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Passing off is a type of tort, and its substantive part is established upon the common law principle. The general principle of passing-off states that no man can have any right to represent his goods as the goods of another person. As expressed over, the Trade Marks Act, 1999 does not define “Passing Off”. Section 134 (1) (c) refers to jurisdiction or power of the District courts to try the suit and even issue injunction in the matter relating to Passing off suits. The plaintiff has to establish his case and satisfy the court concerned the irreparable damages caused to them.

The trademark provides protection to the registered trademark, in the cases of any infringement of the trademark. While the law of Passing Off is a remedy accessible to unregistered trademark. The said remedies are governed by common law and court may pass a judgment in favour of prior user granting permanent injunction against the subsequent user of the trademark on being satisfied based on facts and circumstances of a concerned matter.

The object of the law of passing off is to secure some form of property – i.e., the goodwill of the plaintiff in the businesses, goods or services. The law of passing off gives a remedy against a false representation tending to deceive customers into accepting that the goods which the other party is selling or the services which the other party is giving are the prior party’s products or services.

Lord Diplock in case of Ervin Warnik B. V. vs. J. Townend and Sons (Hull) Ltd.distinguished certain characteristics for categorising the act of Passing-Off, which are as follows:

1.       Misrepresentation

2.       The act must be made by the defendant in the course of trade.

3.       The customers of the plaintiff’s goods or services have been a misrepresentation,

4.       Such an act of misrepresentation is calculated to injure the business or goodwill of the plaintiff, and

5.       Such an act causes actual damage to the business or goodwill of the plaintiff

Further, for the success of the case against passing-off, the plaintiff needs to pass through the Classical Trinity test, used in the case of Perry v. Truefitt and was later upheld in the landmark case of Reckitt and Colman Products Ltd. v. Bordan Incorporation. The test requires the plaintiff to prove the following three components:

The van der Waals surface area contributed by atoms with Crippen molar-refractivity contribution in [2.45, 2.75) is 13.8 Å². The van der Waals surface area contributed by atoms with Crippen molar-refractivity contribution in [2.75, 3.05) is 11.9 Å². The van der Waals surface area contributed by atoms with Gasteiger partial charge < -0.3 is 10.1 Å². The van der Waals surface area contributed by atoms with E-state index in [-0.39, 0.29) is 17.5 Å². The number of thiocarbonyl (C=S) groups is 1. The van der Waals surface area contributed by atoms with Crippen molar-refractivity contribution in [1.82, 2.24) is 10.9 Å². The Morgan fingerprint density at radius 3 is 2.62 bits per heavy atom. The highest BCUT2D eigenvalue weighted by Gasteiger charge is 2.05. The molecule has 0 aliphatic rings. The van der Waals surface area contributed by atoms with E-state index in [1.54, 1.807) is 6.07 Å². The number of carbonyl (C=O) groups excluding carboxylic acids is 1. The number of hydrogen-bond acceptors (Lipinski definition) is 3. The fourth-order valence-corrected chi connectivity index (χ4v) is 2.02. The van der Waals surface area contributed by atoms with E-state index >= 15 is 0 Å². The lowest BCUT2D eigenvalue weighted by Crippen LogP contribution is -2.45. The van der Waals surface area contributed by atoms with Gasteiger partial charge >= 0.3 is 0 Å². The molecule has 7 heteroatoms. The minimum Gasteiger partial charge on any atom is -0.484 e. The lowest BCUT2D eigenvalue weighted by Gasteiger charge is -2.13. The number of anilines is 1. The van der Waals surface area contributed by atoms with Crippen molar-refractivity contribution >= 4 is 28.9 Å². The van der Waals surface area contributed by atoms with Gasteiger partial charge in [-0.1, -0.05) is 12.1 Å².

1. That the plaintiff had acquired a reputation or goodwill in his goods, name or mark,
  2. There was a misrepresentation, whether intentional or unintentional, which was done by the defendants by the use of mark of the plaintiff or by any other means (which incorporates use of similar marks) and which drove the customers to accept that the goods and services which were being offered by the defendants are products and services of the plaintiff or were related with the plaintiff’s goods and services,
  3. That the plaintiff has suffered damage or is likely going to suffer damage because of such misrepresentation.

The Hon’ble Supreme Court of India upholds a similar view on the landmark judgement of the Laxmikant V. Patel vs. Cheetanbhai Shah. In this case, the Court upheld the presence of the following elements for the application of the law of passing off:

  1. Goodwill- It needed to be established by the person seeking benefit for passing off action.
  2. There must be deceptively similarity in the products or services in question.
  3. The party seeking remedies for the passing off action must incur losses and damage from the act of passing off by the other party.

Thus, Passing Off constitute a very significant part in the trademark arena, especially for those proprietors who are using the unregistered trademark and has yet gained goodwill and reputation from the market and customers. Like trademark infringement, the remedy which the plaintiff can get in any suit for passing off incorporates injunction and, at the option of the plaintiff, either damages or a record of benefits, together with or without any order for the delivery up of the infringing marks for destruction or erasure.

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